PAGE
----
Saturday, 1 January 2011

Superstition, Suspicion,Perdition

A time of year when we all seek to be what we have never been, what we have hoped we might be, what we have no hope of ever being.  In short when our expectations are at an all-time high.

Whether we have sat and seriously pondered our failings, been informed of them by others, or simply think by dint of a turned page in the calender we will miraculously be changed into a new, shiny, perfect human being, we all (or at least most of us) feel there is a chance that the coming year we - and it - will be better than what has gone before.

This belief goes back to pagan times when the Winter solstice heralded better days ahead - a fairly predictable superstition.  One of my not too distant ancestors was a self-styled druid, also a chartist and also even more weird, Welsh.  The only things I appear to have inherited from him are a seriously bolshy attitude to most of life's little vagaries and the very superstitious habit of crossing my fingers and touching wood.  (simultaneously) not easy!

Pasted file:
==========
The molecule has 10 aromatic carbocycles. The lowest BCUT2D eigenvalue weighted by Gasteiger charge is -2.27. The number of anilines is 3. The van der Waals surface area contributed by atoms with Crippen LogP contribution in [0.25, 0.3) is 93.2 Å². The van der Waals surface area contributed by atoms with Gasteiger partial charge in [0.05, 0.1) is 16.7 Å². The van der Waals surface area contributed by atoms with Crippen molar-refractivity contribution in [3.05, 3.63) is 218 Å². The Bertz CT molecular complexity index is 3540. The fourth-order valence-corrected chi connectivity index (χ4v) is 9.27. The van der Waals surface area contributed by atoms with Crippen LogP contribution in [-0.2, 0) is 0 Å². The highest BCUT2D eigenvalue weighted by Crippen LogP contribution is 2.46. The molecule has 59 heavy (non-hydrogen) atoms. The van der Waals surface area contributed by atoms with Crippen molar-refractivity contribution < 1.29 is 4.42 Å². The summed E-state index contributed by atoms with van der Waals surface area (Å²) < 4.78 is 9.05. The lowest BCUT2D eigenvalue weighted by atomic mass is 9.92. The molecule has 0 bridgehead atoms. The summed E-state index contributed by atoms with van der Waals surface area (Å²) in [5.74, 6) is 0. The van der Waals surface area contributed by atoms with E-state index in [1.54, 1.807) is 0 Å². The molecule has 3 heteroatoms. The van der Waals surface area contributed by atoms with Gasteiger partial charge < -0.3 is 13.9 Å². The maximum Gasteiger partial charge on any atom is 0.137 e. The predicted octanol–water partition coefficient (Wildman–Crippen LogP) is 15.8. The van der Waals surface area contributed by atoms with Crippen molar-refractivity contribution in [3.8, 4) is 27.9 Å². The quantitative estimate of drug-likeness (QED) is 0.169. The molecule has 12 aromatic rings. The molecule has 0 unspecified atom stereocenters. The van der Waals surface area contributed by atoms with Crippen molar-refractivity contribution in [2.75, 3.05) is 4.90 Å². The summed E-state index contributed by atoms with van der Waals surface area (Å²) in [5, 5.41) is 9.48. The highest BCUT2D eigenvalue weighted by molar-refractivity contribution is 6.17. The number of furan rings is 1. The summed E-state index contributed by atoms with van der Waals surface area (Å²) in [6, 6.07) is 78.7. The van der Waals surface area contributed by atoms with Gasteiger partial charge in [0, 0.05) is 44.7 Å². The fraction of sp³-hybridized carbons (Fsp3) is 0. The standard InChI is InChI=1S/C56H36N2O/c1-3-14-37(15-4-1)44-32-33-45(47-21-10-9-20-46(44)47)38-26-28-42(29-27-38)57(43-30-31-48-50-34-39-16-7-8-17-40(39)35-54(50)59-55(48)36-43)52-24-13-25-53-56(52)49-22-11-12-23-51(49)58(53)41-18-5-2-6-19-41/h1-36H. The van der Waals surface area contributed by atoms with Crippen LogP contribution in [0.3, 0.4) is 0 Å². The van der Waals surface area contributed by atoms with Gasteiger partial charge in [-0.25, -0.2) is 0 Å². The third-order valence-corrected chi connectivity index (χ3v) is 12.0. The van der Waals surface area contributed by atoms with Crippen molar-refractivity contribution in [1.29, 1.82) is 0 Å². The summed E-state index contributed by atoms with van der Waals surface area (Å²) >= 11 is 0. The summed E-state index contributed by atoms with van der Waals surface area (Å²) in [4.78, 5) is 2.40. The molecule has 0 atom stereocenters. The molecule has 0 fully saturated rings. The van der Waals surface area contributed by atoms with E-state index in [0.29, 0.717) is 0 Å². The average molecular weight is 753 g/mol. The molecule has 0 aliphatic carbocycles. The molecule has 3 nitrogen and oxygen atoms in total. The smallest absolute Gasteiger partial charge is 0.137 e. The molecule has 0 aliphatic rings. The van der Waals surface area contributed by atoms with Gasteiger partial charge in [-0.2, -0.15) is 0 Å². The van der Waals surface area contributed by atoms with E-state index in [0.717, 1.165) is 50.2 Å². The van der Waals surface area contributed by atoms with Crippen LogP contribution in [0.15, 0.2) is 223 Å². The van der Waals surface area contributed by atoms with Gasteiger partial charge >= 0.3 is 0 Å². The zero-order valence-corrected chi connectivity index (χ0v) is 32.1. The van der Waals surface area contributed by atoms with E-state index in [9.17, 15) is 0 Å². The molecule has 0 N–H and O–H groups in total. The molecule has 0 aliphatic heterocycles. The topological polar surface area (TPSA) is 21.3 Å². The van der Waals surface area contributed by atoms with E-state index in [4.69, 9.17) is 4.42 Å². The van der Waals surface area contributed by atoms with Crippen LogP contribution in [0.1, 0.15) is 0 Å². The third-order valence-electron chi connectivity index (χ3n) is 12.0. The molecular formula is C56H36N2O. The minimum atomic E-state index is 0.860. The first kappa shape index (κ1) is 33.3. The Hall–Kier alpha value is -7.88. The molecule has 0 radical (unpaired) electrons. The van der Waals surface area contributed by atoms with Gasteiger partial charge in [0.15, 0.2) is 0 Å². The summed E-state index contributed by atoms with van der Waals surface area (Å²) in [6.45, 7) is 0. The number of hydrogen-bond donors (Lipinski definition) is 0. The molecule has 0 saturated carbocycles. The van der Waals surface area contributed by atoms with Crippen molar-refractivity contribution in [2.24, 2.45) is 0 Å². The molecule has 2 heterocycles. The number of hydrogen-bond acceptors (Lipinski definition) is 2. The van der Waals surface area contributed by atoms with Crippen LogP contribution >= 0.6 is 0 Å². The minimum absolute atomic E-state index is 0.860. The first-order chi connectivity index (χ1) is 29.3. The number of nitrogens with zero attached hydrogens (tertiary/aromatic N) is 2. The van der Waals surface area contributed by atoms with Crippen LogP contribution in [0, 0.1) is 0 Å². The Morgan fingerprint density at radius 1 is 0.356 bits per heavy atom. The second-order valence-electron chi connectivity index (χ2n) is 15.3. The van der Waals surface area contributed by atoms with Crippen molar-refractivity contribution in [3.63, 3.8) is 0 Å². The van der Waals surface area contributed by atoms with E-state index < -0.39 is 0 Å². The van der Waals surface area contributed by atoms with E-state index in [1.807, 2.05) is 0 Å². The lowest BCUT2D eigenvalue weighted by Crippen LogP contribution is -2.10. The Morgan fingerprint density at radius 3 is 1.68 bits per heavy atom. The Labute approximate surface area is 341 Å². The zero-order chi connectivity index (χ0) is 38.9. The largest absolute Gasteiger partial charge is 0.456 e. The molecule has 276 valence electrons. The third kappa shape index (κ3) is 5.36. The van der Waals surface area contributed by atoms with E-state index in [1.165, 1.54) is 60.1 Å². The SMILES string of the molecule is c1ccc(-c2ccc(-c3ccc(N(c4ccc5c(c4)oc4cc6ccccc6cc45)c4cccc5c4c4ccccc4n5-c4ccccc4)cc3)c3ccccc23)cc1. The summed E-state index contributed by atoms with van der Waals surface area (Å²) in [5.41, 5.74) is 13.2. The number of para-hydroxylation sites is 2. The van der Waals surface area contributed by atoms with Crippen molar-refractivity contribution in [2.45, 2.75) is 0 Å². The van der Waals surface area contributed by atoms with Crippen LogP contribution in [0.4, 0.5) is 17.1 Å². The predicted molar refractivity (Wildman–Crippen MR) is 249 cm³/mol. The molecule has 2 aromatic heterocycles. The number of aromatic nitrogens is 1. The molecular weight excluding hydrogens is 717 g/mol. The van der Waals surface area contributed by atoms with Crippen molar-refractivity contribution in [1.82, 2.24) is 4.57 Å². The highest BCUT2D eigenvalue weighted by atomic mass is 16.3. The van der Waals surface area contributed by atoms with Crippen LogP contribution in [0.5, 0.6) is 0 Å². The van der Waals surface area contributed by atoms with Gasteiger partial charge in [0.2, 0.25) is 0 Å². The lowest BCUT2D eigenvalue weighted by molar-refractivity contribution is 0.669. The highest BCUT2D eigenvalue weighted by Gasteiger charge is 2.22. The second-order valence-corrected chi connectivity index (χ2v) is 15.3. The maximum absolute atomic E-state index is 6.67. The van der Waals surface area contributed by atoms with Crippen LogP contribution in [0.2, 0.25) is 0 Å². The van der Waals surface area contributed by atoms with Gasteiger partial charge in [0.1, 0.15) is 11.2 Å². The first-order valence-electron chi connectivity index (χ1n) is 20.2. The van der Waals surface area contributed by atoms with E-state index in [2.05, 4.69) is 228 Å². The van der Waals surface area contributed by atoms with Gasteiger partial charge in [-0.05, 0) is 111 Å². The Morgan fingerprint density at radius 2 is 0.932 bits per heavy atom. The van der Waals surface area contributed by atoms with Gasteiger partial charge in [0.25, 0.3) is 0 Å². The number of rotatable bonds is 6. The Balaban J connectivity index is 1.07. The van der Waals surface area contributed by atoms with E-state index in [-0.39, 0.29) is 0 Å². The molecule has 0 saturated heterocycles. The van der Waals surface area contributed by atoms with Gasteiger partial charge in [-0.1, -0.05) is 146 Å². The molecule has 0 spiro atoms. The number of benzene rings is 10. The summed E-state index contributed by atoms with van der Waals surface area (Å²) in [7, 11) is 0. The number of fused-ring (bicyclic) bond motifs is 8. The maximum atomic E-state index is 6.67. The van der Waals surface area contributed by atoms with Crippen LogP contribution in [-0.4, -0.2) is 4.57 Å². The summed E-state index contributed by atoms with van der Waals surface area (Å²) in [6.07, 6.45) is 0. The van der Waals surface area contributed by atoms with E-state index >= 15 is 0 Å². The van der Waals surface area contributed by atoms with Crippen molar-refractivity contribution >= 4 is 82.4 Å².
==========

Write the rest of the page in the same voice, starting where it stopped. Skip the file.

This, however, I have been informed by many people is in fact not a pagan practice at all - the cross being that on which Our Lord was crucified and the touching wood, that of the cross in question.

This leads me to the suspicion that not all superstition is in fact just that, but that it may have its roots in more acceptable theology.

leading me to believe rightly or wrongly that perhaps not all superstition leads to perdition.

Not a serious thesis but perhaps a different way of viewing the prospect/s of a New Year.

A Happy and healthy one to all who read this.  And those who don't

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